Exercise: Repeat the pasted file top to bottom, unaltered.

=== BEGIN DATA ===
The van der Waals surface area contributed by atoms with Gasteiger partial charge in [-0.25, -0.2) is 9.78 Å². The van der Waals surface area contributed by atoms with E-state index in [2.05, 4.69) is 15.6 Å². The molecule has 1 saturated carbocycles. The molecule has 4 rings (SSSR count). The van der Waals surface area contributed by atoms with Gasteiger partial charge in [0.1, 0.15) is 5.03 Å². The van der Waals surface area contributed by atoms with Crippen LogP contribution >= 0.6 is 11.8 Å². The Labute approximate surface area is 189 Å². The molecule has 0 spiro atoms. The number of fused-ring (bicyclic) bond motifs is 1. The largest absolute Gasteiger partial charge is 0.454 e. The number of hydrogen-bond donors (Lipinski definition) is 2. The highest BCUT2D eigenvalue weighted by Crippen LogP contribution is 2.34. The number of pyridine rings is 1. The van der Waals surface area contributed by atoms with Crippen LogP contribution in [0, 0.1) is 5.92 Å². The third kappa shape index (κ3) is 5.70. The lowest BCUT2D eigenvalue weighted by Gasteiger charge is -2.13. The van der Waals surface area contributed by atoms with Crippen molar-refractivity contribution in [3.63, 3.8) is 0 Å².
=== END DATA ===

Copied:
The van der Waals surface area contributed by atoms with Gasteiger partial charge in [-0.25, -0.2) is 9.78 Å². The van der Waals surface area contributed by atoms with E-state index in [2.05, 4.69) is 15.6 Å². The molecule has 1 saturated carbocycles. The molecule has 4 rings (SSSR count). The van der Waals surface area contributed by atoms with Gasteiger partial charge in [0.1, 0.15) is 5.03 Å². The van der Waals surface area contributed by atoms with Crippen LogP contribution >= 0.6 is 11.8 Å². The Labute approximate surface area is 189 Å². The molecule has 0 spiro atoms. The number of fused-ring (bicyclic) bond motifs is 1. The largest absolute Gasteiger partial charge is 0.454 e. The number of hydrogen-bond donors (Lipinski definition) is 2. The highest BCUT2D eigenvalue weighted by Crippen LogP contribution is 2.34. The number of pyridine rings is 1. The van der Waals surface area contributed by atoms with Crippen LogP contribution in [0, 0.1) is 5.92 Å². The third kappa shape index (κ3) is 5.70. The lowest BCUT2D eigenvalue weighted by Gasteiger charge is -2.13. The van der Waals surface area contributed by atoms with Crippen molar-refractivity contribution in [3.63, 3.8) is 0 Å².